In a Detroit District Court today, 62-year-old engineer James Robert Liang pleaded guilty to conspiracy to defraud the government, commit wire fraud, and violate the Clean Air Act. Liang, currently a California resident, worked for Volkswagen’s diesel development department in Wolfsburg, Germany from 1983 to 2008.
Volkswagen Group has been beset by scandal since last September, when the Environmental Protection Agency (EPA) made public that VW had been including illegal software in diesel Volkswagens and Audis. The software detected when the cars were being tested in a lab so that they could pass emissions tests, but once the cars hit real-world conditions, the software circumvented the emissions control system to spew large amounts of nitrogen oxide (NOx) into the atmosphere.
According to the plea agreement (PDF), in 2006 Liang and others began building the EA 189 diesel engine that has been the center of the controversy. When the engineers realized they couldn’t meet consumer expectations and US air quality standards at the same time, they began looking into using illegal software (often known in the auto industry as a “defeat device”). By 2008, Liang worked to “calibrate and refine the defeat device.” Later that year, he moved to the US to help with “certification, testing, and warranty issues” for the company’s new diesels.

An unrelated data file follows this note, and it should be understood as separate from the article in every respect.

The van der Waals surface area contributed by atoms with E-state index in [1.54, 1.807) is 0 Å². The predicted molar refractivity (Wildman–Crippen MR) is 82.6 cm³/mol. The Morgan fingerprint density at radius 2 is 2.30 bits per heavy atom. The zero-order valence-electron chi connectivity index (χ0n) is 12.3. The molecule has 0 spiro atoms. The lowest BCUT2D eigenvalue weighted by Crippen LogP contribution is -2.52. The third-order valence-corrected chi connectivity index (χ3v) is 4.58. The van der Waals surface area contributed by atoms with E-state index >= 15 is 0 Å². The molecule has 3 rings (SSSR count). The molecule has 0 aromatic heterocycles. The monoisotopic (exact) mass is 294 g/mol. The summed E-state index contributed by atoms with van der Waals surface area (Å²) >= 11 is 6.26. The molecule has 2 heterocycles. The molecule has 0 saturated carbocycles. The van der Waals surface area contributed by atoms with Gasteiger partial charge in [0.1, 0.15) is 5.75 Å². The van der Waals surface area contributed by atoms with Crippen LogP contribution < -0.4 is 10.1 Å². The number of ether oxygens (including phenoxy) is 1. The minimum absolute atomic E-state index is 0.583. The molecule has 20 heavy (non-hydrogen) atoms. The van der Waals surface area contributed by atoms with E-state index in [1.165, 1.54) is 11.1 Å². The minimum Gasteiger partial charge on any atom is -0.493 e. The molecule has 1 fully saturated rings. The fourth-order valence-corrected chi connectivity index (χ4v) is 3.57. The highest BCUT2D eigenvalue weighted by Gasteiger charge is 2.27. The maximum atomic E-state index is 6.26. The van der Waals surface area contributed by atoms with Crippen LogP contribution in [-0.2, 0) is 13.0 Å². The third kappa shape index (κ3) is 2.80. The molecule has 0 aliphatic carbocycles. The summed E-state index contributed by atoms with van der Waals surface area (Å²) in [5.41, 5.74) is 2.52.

US prosecutors assert that when Liang and his fellow engineers met with the EPA regulators in 2007 in Michigan to describe the diesel technology that VW’s cars used, they never mentioned any software that enabled the cars’ emissions control systems during lab testing while reducing their efficacy during real-world driving.
The illegal software began showing up in 2009-model VW diesels and was present …